Monthly Archives: February 2016

Obesity: Children and teens who become or stay obese may quickly face up to three times the risk of developing high blood pressure compared to their slimmer peers, a new study says.

These findings are of particular concern because the high blood pressure in kids who went from overweight to obese, or those who stayed obese, developed in a short time — the study only lasted three years.

“These findings underscore the importance of developing and implementing early and effective clinical and public health strategies for obesity prevention,” said lead researcher Emily Parker. She is a research investigator at the HealthPartners Institute for Education and Research in Bloomington, Minn.

For the study, Parker and her colleagues collected data on more than 100,000 children and teens listed in the records of three major health systems in California, Colorado and Minnesota between 2007 and 2011. The children ranged in age from 3 and 17 years old.

During the three-year study, 0.3 percent of the children and teens developed high blood pressure.

“Having high blood pressure in children and adolescents is pretty rare, and we still need to know more about whether or not high blood pressure leads to greater risk of cardiovascular events later in life for these kids,” Parker said.

The researchers found that kids between 3 and 11 years old who went from overweight to obese had more than twice the odds of developing high blood pressure during the short study period. For older kids — those from 12 to 17 — the odds of high blood pressure were more than tripled, the research revealed.

When the researchers looked at the difference between children who were obese and severely obese throughout the study period, they found that the risk of high blood pressure was doubled for those who were obese. But for those who were severely obese, the risk more than quadrupled.

Children who were severely obese fell into the 99th percentile for higher body mass index (BMI, a ratio of weight to height) for their age and gender. Obese kids were those whose BMI fell in the 95th to 98th percentile for their age and gender, the study said.

The report was published online Feb. 19 in the journal Pediatrics.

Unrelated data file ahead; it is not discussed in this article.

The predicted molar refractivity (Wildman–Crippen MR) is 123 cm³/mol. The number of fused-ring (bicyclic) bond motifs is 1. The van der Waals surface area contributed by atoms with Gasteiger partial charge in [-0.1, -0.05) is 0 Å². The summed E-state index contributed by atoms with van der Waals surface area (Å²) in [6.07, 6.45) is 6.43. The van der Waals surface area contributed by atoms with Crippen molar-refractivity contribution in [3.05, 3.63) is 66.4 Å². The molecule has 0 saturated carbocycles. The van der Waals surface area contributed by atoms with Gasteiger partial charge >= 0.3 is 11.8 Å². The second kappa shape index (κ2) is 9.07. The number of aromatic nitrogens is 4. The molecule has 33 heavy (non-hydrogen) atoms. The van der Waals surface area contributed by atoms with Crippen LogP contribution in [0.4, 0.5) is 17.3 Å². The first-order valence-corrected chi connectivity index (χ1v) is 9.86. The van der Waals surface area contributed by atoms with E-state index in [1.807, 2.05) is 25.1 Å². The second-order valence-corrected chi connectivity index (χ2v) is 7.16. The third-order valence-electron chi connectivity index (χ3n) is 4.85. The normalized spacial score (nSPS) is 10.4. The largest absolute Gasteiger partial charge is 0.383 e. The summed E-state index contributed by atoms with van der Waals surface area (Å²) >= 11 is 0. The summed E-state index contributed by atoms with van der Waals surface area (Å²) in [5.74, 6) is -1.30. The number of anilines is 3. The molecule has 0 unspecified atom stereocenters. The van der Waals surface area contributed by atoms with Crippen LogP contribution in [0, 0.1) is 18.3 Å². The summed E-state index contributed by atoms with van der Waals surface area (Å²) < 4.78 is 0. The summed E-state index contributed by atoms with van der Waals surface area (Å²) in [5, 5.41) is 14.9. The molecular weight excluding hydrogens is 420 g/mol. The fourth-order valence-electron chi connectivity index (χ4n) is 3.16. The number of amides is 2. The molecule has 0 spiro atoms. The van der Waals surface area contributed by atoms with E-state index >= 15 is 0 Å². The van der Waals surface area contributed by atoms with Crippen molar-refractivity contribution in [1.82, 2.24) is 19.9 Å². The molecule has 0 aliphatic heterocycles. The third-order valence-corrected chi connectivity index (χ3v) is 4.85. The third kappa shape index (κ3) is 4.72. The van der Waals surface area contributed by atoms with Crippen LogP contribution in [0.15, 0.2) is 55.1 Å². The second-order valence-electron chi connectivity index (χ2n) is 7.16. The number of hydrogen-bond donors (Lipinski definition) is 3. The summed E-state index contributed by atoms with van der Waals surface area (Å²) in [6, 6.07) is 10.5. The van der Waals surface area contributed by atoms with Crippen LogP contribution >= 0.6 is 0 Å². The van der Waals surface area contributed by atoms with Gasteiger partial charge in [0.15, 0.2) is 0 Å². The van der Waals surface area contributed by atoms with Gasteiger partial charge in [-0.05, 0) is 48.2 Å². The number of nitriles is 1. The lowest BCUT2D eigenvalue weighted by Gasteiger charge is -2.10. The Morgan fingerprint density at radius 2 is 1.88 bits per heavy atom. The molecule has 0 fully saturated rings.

Dr. William Muinos, a pediatric gastroenterologist and director of the weight management program at Nicklaus Children’s Hospital in Miami, said he sees these findings in his own clinic. “We see this in children as young as 8,” he said.

High blood pressure in children can damage their kidney function, and increase the risk of type 2 diabetes, high cholesterol and triglycerides, and fatty liver disease, which can damage the liver, he said.

“The beauty of high blood pressure in children is that it goes down as soon as they start losing weight,” Muinos said. In addition, all the other problems associated with high blood pressure also clear up, he said.

However, if kids don’t lose the weight, high blood pressure remains and increases as they gain more weight, he said.

“The risk of these problems is higher in children who gain weight and develop high blood pressure,” Muinos said. Parents have to make lifestyle changes for their children with the help of a doctor or a weight loss clinic, he said.

Changes include eating a healthy diet rich in vegetables, fruits and whole grains, and being physically active regularly, Muinos said.

“These problems really exist and they are not going to go away when children reach their teens — that doesn’t happen anymore. They just become overweight or obese adolescents,” he said.

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Overweight young adults may have poorer episodic memory – the ability to recall past events – than their peers, suggests new research from the University of Cambridge, adding to increasing evidence of a link between memory and overeating.

In a preliminary study published in The Quarterly Journal of Experimental Psychology, researchers from the Department of Psychology at Cambridge found an association between high body mass index (BMI) and poorer performance on a test of episodic memory.

Although only a small study, its results support existing findings that excess bodyweight may be associated with changes to the structure and function of the brain and its ability to perform certain cognitive tasks optimally. In particular, obesity has been linked with dysfunction of the hippocampus, an area of the brain involved in memory and learning, and of the frontal lobe, the part of the brain involved in decision making, problem solving and emotions, suggesting that it might also affect memory; however, evidence for memory impairment in obesity is currently limited.

Around 60% of UK adults are overweight or obese: this number is predicted to rise to approximately 70% by 2034. Obesity increases the risk of physical health problems, such as diabetes and heart disease, as well as psychological health problems, such as depression and anxiety.

“Understanding what drives our consumption and how we instinctively regulate our eating behaviour is becoming more and more important given the rise of obesity in society,” says Dr Lucy Cheke. “We know that to some extent hunger and satiety are driven by the balance of hormones in our bodies and brains, but psychological factors also play an important role – we tend to eat more when distracted by television or working, and perhaps to ‘comfort eat’ when we are sad, for example.

“Increasingly, we’re beginning to see that memory – especially episodic memory, the kind where you mentally relive a past event – is also important. How vividly we remember a recent meal, for example today’s lunch, can make a difference to how hungry we feel and how much we are likely to reach out for that tasty chocolate bar later on.”